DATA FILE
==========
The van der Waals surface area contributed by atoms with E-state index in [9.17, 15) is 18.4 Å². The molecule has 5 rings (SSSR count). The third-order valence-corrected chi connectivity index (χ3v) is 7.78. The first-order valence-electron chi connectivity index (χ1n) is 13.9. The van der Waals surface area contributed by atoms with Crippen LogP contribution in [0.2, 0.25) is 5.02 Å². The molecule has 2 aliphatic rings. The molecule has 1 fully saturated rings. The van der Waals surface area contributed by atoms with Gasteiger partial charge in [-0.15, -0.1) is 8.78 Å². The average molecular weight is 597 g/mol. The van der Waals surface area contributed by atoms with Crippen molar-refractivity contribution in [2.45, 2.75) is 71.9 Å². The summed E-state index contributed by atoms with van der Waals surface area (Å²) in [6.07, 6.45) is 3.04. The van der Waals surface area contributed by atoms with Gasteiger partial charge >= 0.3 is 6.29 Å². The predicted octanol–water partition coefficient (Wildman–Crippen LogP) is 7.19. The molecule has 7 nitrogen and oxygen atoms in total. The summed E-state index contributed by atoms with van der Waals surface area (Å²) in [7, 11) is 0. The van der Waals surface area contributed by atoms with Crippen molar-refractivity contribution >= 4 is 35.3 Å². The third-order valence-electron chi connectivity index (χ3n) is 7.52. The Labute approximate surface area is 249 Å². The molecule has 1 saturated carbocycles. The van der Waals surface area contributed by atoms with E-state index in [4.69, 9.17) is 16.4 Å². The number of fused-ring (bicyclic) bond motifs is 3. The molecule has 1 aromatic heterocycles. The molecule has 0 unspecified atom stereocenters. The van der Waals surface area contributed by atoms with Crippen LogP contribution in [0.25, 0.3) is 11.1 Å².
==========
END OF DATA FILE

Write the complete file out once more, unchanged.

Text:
The van der Waals surface area contributed by atoms with E-state index in [9.17, 15) is 18.4 Å². The molecule has 5 rings (SSSR count). The third-order valence-corrected chi connectivity index (χ3v) is 7.78. The first-order valence-electron chi connectivity index (χ1n) is 13.9. The van der Waals surface area contributed by atoms with Crippen LogP contribution in [0.2, 0.25) is 5.02 Å². The molecule has 2 aliphatic rings. The molecule has 1 fully saturated rings. The van der Waals surface area contributed by atoms with Gasteiger partial charge in [-0.15, -0.1) is 8.78 Å². The average molecular weight is 597 g/mol. The van der Waals surface area contributed by atoms with Crippen molar-refractivity contribution in [2.45, 2.75) is 71.9 Å². The summed E-state index contributed by atoms with van der Waals surface area (Å²) in [6.07, 6.45) is 3.04. The van der Waals surface area contributed by atoms with Gasteiger partial charge >= 0.3 is 6.29 Å². The predicted octanol–water partition coefficient (Wildman–Crippen LogP) is 7.19. The molecule has 7 nitrogen and oxygen atoms in total. The summed E-state index contributed by atoms with van der Waals surface area (Å²) in [7, 11) is 0. The van der Waals surface area contributed by atoms with Crippen molar-refractivity contribution >= 4 is 35.3 Å². The third-order valence-electron chi connectivity index (χ3n) is 7.52. The Labute approximate surface area is 249 Å². The molecule has 1 saturated carbocycles. The van der Waals surface area contributed by atoms with E-state index in [4.69, 9.17) is 16.4 Å². The number of fused-ring (bicyclic) bond motifs is 3. The molecule has 1 aromatic heterocycles. The molecule has 0 unspecified atom stereocenters. The van der Waals surface area contributed by atoms with Crippen LogP contribution in [0.25, 0.3) is 11.1 Å².